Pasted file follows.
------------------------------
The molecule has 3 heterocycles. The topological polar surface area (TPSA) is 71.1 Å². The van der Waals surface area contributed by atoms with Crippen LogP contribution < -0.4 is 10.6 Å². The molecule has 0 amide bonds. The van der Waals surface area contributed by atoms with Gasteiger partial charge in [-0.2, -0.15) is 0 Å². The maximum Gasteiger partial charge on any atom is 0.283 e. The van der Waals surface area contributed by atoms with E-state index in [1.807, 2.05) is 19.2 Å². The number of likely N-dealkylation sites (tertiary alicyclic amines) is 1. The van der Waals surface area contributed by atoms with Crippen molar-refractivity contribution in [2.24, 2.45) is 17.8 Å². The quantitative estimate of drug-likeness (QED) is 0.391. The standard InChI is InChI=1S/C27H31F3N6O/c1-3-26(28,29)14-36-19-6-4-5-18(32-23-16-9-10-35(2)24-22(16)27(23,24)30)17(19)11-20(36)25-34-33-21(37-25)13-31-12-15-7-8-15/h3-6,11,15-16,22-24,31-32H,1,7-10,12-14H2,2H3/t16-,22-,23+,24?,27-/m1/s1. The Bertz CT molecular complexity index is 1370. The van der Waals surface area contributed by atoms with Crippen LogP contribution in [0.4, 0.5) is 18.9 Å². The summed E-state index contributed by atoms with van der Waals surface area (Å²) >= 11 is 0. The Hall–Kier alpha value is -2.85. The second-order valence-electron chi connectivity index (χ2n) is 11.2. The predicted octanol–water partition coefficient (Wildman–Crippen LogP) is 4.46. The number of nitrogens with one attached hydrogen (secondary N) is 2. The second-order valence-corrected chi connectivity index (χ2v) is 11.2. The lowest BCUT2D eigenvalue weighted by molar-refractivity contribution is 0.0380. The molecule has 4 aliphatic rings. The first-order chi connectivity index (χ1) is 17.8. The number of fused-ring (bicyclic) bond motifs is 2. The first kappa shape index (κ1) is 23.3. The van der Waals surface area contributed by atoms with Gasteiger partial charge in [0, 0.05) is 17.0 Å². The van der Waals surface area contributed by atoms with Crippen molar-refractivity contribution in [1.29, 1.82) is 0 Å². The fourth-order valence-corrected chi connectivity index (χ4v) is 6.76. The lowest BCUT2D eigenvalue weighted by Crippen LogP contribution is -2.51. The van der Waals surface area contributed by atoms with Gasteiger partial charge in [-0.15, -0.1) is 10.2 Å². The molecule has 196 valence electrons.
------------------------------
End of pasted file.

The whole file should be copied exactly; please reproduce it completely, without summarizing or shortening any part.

The molecule has 3 heterocycles. The topological polar surface area (TPSA) is 71.1 Å². The van der Waals surface area contributed by atoms with Crippen LogP contribution < -0.4 is 10.6 Å². The molecule has 0 amide bonds. The van der Waals surface area contributed by atoms with Gasteiger partial charge in [-0.2, -0.15) is 0 Å². The maximum Gasteiger partial charge on any atom is 0.283 e. The van der Waals surface area contributed by atoms with E-state index in [1.807, 2.05) is 19.2 Å². The number of likely N-dealkylation sites (tertiary alicyclic amines) is 1. The van der Waals surface area contributed by atoms with Crippen molar-refractivity contribution in [2.24, 2.45) is 17.8 Å². The quantitative estimate of drug-likeness (QED) is 0.391. The standard InChI is InChI=1S/C27H31F3N6O/c1-3-26(28,29)14-36-19-6-4-5-18(32-23-16-9-10-35(2)24-22(16)27(23,24)30)17(19)11-20(36)25-34-33-21(37-25)13-31-12-15-7-8-15/h3-6,11,15-16,22-24,31-32H,1,7-10,12-14H2,2H3/t16-,22-,23+,24?,27-/m1/s1. The Bertz CT molecular complexity index is 1370. The van der Waals surface area contributed by atoms with Crippen LogP contribution in [0.4, 0.5) is 18.9 Å². The summed E-state index contributed by atoms with van der Waals surface area (Å²) >= 11 is 0. The Hall–Kier alpha value is -2.85. The second-order valence-electron chi connectivity index (χ2n) is 11.2. The predicted octanol–water partition coefficient (Wildman–Crippen LogP) is 4.46. The number of nitrogens with one attached hydrogen (secondary N) is 2. The second-order valence-corrected chi connectivity index (χ2v) is 11.2. The lowest BCUT2D eigenvalue weighted by molar-refractivity contribution is 0.0380. The molecule has 4 aliphatic rings. The first-order chi connectivity index (χ1) is 17.8. The number of fused-ring (bicyclic) bond motifs is 2. The first kappa shape index (κ1) is 23.3. The van der Waals surface area contributed by atoms with Gasteiger partial charge in [0, 0.05) is 17.0 Å². The van der Waals surface area contributed by atoms with Crippen molar-refractivity contribution in [1.29, 1.82) is 0 Å². The fourth-order valence-corrected chi connectivity index (χ4v) is 6.76. The lowest BCUT2D eigenvalue weighted by Crippen LogP contribution is -2.51. The van der Waals surface area contributed by atoms with Gasteiger partial charge in [-0.15, -0.1) is 10.2 Å². The molecule has 196 valence electrons.